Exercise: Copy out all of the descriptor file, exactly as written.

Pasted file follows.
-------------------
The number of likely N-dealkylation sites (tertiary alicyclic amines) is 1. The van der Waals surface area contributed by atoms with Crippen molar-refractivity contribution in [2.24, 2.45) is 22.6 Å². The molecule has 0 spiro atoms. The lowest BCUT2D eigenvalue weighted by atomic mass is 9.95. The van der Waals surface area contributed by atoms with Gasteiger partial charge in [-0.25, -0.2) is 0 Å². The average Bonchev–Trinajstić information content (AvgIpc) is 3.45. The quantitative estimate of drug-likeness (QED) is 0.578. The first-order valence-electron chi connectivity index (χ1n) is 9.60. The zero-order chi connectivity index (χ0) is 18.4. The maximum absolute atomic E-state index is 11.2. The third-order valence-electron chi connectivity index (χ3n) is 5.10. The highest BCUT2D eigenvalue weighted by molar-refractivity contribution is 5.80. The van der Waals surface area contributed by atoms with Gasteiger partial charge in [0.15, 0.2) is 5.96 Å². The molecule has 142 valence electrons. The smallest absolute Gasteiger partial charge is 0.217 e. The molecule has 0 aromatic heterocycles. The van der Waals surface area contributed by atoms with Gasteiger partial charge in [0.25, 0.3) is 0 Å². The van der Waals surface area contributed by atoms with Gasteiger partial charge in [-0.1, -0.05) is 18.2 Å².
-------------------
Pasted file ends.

The number of likely N-dealkylation sites (tertiary alicyclic amines) is 1. The van der Waals surface area contributed by atoms with Crippen molar-refractivity contribution in [2.24, 2.45) is 22.6 Å². The molecule has 0 spiro atoms. The lowest BCUT2D eigenvalue weighted by atomic mass is 9.95. The van der Waals surface area contributed by atoms with Gasteiger partial charge in [-0.25, -0.2) is 0 Å². The average Bonchev–Trinajstić information content (AvgIpc) is 3.45. The quantitative estimate of drug-likeness (QED) is 0.578. The first-order valence-electron chi connectivity index (χ1n) is 9.60. The zero-order chi connectivity index (χ0) is 18.4. The maximum absolute atomic E-state index is 11.2. The third-order valence-electron chi connectivity index (χ3n) is 5.10. The highest BCUT2D eigenvalue weighted by molar-refractivity contribution is 5.80. The van der Waals surface area contributed by atoms with Gasteiger partial charge in [0.15, 0.2) is 5.96 Å². The molecule has 142 valence electrons. The smallest absolute Gasteiger partial charge is 0.217 e. The molecule has 0 aromatic heterocycles. The van der Waals surface area contributed by atoms with Gasteiger partial charge in [0.25, 0.3) is 0 Å². The van der Waals surface area contributed by atoms with Gasteiger partial charge in [-0.1, -0.05) is 18.2 Å².